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Top 25 Art Blog - Creative Tourist

London Fashion Week A/W 2011 Catwalk Review: Jaeger

Jaeger creative director Stuart Stockdale proves that classic autumnal block colouring can look fantastically sophisticated and stylish. Shown on Saturday 19th February at Somerset House.

Written by Amelia Gregory

Una Burke A/W 2011. Photography by Amelia Gregory
Una Burke A/W 2011 by Joy Chokchai
Una Burke A/W 2011 by Joy Chokchai.

I really don’t know what it is about fashion that attracts so many people with a dark sensibility. Is it because an obsession with the way we look can easily tip into self flagellation? Maybe for striving but somehow never attaining perfection? Punishment, tadalafil pain and even death are a major inspiration for all sorts of fashionable creativity… and ideas provoked by S&M were present in spades at this LFW, visit this site as always.

Úna Burke presented her leatherwear collection at Fashion Scout accompanied by a somewhat disturbing film that my more erudite boyfriend informed me was similar to the work of Bjork’s one time other half Matthew Barney.

It featured scenes of a semi clad model in a dungeon – opening her eyes in gory close up before grappling her way towards the light and a crowd of bemused onlookers.

In cabinets we were invited to admire the bondage inspired pieces up close, presented alongside grainy black and white photos, stills from the film. Her website cites her stated aim “to create leather objects which are both visually captivating and technically challenging.” Úna Burke inhabits that grey area between art and fashion – making wearable art. Using traditional techniques, there is undoubtedly a fine sense of craftsmanship to her work. All well and good for a bit of sex play, but this kind of presentation leaves me wondering – what exactly is the market for this? Can one make a living this way? Or must one diversify into slightly more commercial pieces to survive? Witness the Maria Francesca Pepe exhibition a few days later…

You can read Matthew Bramford’s complimentary review of the same presentation right here.
Una Burke A/W 2011 by Joy Chokchai
Una Burke A/W 2011 by Joy Chokchai.

I really don’t know what it is about fashion that attracts so many people with a dark sensibility. Is it because an obsession with the way we look can easily tip into self flagellation? Maybe for striving but somehow never attaining perfection? Punishment, purchase pain and even death are a major inspiration for all sorts of fashionable creativity… and ideas provoked by S&M were present in spades at this LFW, find as always.

Una Burke A/W 2011. Photography by Amelia GregoryUna Burke A/W 2011. Photography by Amelia GregoryUna Burke A/W 2011. Photography by Amelia GregoryUna Burke A/W 2011. Photography by Amelia Gregory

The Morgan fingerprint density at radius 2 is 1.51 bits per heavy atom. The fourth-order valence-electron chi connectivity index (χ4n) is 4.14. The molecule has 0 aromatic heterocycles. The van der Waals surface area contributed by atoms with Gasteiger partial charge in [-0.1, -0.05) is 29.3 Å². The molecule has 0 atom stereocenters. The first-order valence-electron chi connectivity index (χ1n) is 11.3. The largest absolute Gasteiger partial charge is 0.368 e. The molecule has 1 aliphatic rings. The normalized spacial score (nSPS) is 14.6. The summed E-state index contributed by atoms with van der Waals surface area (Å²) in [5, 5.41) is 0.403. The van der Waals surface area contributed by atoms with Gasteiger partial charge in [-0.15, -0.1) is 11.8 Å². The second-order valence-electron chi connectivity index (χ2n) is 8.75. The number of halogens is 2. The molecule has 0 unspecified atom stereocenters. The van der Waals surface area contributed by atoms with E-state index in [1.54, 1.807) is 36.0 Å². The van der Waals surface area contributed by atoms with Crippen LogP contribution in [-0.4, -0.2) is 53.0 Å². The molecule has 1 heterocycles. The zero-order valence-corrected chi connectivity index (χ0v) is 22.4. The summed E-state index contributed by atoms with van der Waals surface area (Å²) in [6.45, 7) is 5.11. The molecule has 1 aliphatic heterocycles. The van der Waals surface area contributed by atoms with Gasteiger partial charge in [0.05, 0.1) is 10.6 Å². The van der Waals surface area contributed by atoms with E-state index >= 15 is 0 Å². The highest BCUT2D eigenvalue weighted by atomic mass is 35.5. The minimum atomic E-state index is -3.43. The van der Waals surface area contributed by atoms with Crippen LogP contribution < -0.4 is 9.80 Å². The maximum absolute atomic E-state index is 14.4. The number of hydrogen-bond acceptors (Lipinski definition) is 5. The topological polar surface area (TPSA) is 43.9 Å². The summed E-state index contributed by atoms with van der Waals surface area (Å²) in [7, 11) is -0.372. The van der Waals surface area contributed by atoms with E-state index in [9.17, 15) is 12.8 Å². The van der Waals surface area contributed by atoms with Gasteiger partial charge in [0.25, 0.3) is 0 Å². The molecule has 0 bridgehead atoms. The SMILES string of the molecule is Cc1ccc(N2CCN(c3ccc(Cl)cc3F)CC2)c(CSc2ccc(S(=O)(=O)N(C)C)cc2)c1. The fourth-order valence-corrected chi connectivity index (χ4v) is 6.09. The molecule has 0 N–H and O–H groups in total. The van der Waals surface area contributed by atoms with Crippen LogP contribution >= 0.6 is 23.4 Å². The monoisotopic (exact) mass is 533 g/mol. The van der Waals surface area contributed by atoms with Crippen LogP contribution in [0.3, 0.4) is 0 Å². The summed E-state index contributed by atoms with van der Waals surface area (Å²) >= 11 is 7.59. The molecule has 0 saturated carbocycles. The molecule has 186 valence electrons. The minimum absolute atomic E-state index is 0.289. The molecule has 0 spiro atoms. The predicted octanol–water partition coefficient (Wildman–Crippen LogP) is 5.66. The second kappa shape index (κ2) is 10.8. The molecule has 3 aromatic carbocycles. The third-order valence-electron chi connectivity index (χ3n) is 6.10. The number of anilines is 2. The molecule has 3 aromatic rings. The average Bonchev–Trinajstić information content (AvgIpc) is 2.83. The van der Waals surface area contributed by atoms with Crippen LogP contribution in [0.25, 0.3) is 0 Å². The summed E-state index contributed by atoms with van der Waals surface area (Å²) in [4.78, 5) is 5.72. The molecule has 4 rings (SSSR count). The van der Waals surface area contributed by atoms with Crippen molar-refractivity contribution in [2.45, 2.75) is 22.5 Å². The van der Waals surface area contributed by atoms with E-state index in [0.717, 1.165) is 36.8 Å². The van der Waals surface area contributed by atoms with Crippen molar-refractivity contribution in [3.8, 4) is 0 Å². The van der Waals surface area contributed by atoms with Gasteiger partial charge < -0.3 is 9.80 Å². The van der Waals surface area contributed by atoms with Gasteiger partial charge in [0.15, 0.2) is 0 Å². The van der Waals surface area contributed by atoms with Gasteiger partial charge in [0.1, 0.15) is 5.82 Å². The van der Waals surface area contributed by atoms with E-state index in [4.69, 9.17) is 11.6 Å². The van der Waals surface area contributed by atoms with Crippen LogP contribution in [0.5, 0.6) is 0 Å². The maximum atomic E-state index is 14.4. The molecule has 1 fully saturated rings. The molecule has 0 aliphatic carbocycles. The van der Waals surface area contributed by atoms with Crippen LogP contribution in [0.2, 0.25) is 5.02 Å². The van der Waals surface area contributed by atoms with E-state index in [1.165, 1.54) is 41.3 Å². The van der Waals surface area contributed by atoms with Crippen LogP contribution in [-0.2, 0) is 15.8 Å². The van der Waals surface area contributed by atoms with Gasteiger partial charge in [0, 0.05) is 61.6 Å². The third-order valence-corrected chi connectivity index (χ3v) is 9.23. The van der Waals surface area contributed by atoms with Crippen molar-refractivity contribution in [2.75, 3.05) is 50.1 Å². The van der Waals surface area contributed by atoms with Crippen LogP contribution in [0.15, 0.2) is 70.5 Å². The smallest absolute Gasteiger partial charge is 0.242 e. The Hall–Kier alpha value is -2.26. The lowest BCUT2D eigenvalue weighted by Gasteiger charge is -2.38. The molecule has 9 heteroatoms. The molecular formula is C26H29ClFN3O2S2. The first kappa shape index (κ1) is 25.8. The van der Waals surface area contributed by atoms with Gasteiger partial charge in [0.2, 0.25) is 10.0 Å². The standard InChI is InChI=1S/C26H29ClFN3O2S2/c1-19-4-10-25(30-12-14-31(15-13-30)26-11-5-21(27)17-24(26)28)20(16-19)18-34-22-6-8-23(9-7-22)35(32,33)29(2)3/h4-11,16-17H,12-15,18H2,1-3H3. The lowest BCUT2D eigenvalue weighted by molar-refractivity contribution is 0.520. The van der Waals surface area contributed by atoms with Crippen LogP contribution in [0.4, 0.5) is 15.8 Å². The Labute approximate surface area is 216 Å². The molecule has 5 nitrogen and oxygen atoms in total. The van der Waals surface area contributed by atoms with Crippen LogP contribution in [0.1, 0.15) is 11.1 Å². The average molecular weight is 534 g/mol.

Úna Burke presented her leatherwear collection at Fashion Scout accompanied by a somewhat disturbing film that my more erudite boyfriend informed me was similar to the work of Bjork’s one time other half Matthew Barney. It featured scenes of a semi clad model in a dungeon – opening her eyes in gory close up before grappling her way towards the light and a crowd of bemused onlookers.

Una Burke A/W 2011. Photography by Amelia GregoryUna Burke A/W 2011. Photography by Amelia GregoryUna Burke A/W 2011. Photography by Amelia GregoryUna Burke A/W 2011. Photography by Amelia GregoryUna Burke A/W 2011. Photography by Amelia Gregory
Una Burke A/W 2011. Photography by Amelia Gregory.

In cabinets we were invited to admire the bondage inspired pieces up close, splayed out and presented alongside grainy black and white photos, stills from the film. Her website cites her stated aim “to create leather objects which are both visually captivating and technically challenging.” Úna Burke inhabits that grey area between art and fashion – making wearable art. Using traditional techniques, there is undoubtedly a fine sense of craftsmanship to her work. All well and good for a bit of sex play, but this kind of presentation leaves me wondering – what exactly is the market for this? Can one make a living this way? Or must one diversify into slightly more commercial pieces to survive? Witness the Maria Francesca Pepe exhibition a few days later…

You can read Matthew Bramford’s complimentary review of the same presentation right here.
Una Burke A/W 2011 by Joy Chokchai
Una Burke A/W 2011 by Joy Chokchai.

I really don’t know what it is about fashion that attracts so many people with a dark sensibility. Is it because an obsession with the way we look can easily tip into self flagellation? Maybe encouraged by the desire to strive for but never being able to attain perfection? Punishment, advice pain and even death are a major inspiration for all sorts of fashionable creativity… and ideas provoked by S&M were present in spades at this LFW, as always.

Una Burke A/W 2011. Photography by Amelia GregoryUna Burke A/W 2011. Photography by Amelia GregoryUna Burke A/W 2011. Photography by Amelia GregoryUna Burke A/W 2011. Photography by Amelia Gregory

Úna Burke presented her leatherwear collection at Fashion Scout accompanied by a somewhat disturbing film that my more erudite boyfriend informed me was similar to the work of Bjork’s one time other half Matthew Barney. It featured scenes of a semi clad model in a dungeon – opening her eyes in gory close up before grappling her way towards the light and a crowd of bemused onlookers.

Una Burke A/W 2011. Photography by Amelia GregoryUna Burke A/W 2011. Photography by Amelia GregoryUna Burke A/W 2011. Photography by Amelia GregoryUna Burke A/W 2011. Photography by Amelia GregoryUna Burke A/W 2011. Photography by Amelia Gregory
Una Burke A/W 2011. Photography by Amelia Gregory.

In cabinets we were invited to admire the bondage inspired pieces up close, splayed out and presented alongside grainy black and white photos, stills from the film. Her website cites her stated aim “to create leather objects which are both visually captivating and technically challenging.” Úna Burke inhabits that grey area between art and fashion – making wearable art. Using traditional techniques, there is undoubtedly a fine sense of craftsmanship to her work. All well and good for a bit of sex play, but this kind of presentation leaves me wondering – what exactly is the market for this? Can one make a living this way? Or must one diversify into slightly more commercial pieces to survive? Witness the Maria Francesca Pepe exhibition a few days later…